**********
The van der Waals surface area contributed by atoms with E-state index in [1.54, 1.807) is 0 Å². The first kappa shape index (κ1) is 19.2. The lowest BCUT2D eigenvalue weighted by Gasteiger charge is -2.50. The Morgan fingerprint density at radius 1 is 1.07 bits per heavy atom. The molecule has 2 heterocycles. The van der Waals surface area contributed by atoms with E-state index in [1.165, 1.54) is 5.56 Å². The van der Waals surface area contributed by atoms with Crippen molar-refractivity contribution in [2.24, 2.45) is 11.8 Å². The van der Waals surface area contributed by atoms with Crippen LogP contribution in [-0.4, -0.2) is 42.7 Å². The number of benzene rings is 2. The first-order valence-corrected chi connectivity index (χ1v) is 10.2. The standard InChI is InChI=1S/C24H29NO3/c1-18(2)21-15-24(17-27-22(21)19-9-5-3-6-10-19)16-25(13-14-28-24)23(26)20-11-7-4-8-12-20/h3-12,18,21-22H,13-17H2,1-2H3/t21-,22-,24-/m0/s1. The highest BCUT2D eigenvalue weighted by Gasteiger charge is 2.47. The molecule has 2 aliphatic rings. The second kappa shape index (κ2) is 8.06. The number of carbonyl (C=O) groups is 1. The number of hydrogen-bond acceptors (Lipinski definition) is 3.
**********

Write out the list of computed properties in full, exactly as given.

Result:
The van der Waals surface area contributed by atoms with E-state index in [1.54, 1.807) is 0 Å². The first kappa shape index (κ1) is 19.2. The lowest BCUT2D eigenvalue weighted by Gasteiger charge is -2.50. The Morgan fingerprint density at radius 1 is 1.07 bits per heavy atom. The molecule has 2 heterocycles. The van der Waals surface area contributed by atoms with E-state index in [1.165, 1.54) is 5.56 Å². The van der Waals surface area contributed by atoms with Crippen molar-refractivity contribution in [2.24, 2.45) is 11.8 Å². The van der Waals surface area contributed by atoms with Crippen LogP contribution in [-0.4, -0.2) is 42.7 Å². The number of benzene rings is 2. The first-order valence-corrected chi connectivity index (χ1v) is 10.2. The standard InChI is InChI=1S/C24H29NO3/c1-18(2)21-15-24(17-27-22(21)19-9-5-3-6-10-19)16-25(13-14-28-24)23(26)20-11-7-4-8-12-20/h3-12,18,21-22H,13-17H2,1-2H3/t21-,22-,24-/m0/s1. The highest BCUT2D eigenvalue weighted by Gasteiger charge is 2.47. The molecule has 2 aliphatic rings. The second kappa shape index (κ2) is 8.06. The number of carbonyl (C=O) groups is 1. The number of hydrogen-bond acceptors (Lipinski definition) is 3.